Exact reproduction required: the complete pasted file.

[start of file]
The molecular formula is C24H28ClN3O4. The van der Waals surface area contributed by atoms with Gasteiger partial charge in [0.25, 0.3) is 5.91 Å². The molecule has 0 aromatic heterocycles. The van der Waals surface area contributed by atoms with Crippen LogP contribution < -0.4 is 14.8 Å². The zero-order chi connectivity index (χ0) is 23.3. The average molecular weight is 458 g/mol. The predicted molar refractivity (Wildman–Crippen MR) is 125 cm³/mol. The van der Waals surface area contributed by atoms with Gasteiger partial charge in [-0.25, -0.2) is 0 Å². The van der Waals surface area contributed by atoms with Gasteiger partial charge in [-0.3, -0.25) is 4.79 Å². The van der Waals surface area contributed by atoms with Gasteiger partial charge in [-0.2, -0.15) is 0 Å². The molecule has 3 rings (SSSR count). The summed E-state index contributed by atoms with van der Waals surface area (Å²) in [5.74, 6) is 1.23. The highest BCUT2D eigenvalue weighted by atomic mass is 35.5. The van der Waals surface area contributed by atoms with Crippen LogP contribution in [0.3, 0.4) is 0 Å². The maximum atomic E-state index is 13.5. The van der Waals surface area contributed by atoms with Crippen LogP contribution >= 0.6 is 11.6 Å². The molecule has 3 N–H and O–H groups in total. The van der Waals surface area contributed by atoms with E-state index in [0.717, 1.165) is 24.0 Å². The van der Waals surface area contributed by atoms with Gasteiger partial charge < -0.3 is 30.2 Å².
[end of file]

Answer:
The molecular formula is C24H28ClN3O4. The van der Waals surface area contributed by atoms with Gasteiger partial charge in [0.25, 0.3) is 5.91 Å². The molecule has 0 aromatic heterocycles. The van der Waals surface area contributed by atoms with Crippen LogP contribution < -0.4 is 14.8 Å². The zero-order chi connectivity index (χ0) is 23.3. The average molecular weight is 458 g/mol. The predicted molar refractivity (Wildman–Crippen MR) is 125 cm³/mol. The van der Waals surface area contributed by atoms with Gasteiger partial charge in [-0.25, -0.2) is 0 Å². The van der Waals surface area contributed by atoms with Gasteiger partial charge in [-0.3, -0.25) is 4.79 Å². The van der Waals surface area contributed by atoms with Gasteiger partial charge in [-0.2, -0.15) is 0 Å². The molecule has 3 rings (SSSR count). The summed E-state index contributed by atoms with van der Waals surface area (Å²) in [5.74, 6) is 1.23. The highest BCUT2D eigenvalue weighted by atomic mass is 35.5. The van der Waals surface area contributed by atoms with Crippen LogP contribution in [0.3, 0.4) is 0 Å². The maximum atomic E-state index is 13.5. The van der Waals surface area contributed by atoms with Crippen LogP contribution >= 0.6 is 11.6 Å². The molecule has 3 N–H and O–H groups in total. The van der Waals surface area contributed by atoms with E-state index in [0.717, 1.165) is 24.0 Å². The van der Waals surface area contributed by atoms with Gasteiger partial charge < -0.3 is 30.2 Å².